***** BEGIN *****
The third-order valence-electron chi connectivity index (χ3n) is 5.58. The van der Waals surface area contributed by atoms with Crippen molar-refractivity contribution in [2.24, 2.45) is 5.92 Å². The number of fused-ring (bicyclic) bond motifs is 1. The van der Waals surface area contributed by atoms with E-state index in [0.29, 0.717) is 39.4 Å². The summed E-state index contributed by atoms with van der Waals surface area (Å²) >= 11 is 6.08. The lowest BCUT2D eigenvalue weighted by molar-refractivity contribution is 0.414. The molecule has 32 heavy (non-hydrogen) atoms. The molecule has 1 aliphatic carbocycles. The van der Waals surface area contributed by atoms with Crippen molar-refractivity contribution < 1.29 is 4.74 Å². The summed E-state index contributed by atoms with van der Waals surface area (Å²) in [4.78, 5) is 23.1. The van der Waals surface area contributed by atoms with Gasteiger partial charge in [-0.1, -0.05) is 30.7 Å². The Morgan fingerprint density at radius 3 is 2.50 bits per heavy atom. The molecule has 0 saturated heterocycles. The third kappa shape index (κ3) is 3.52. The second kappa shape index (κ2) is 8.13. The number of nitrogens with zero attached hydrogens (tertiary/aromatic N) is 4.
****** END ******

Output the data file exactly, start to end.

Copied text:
The third-order valence-electron chi connectivity index (χ3n) is 5.58. The van der Waals surface area contributed by atoms with Crippen molar-refractivity contribution in [2.24, 2.45) is 5.92 Å². The number of fused-ring (bicyclic) bond motifs is 1. The van der Waals surface area contributed by atoms with E-state index in [0.29, 0.717) is 39.4 Å². The summed E-state index contributed by atoms with van der Waals surface area (Å²) >= 11 is 6.08. The lowest BCUT2D eigenvalue weighted by molar-refractivity contribution is 0.414. The molecule has 32 heavy (non-hydrogen) atoms. The molecule has 1 aliphatic carbocycles. The van der Waals surface area contributed by atoms with Crippen molar-refractivity contribution < 1.29 is 4.74 Å². The summed E-state index contributed by atoms with van der Waals surface area (Å²) in [4.78, 5) is 23.1. The van der Waals surface area contributed by atoms with Gasteiger partial charge in [-0.1, -0.05) is 30.7 Å². The Morgan fingerprint density at radius 3 is 2.50 bits per heavy atom. The molecule has 0 saturated heterocycles. The third kappa shape index (κ3) is 3.52. The second kappa shape index (κ2) is 8.13. The number of nitrogens with zero attached hydrogens (tertiary/aromatic N) is 4.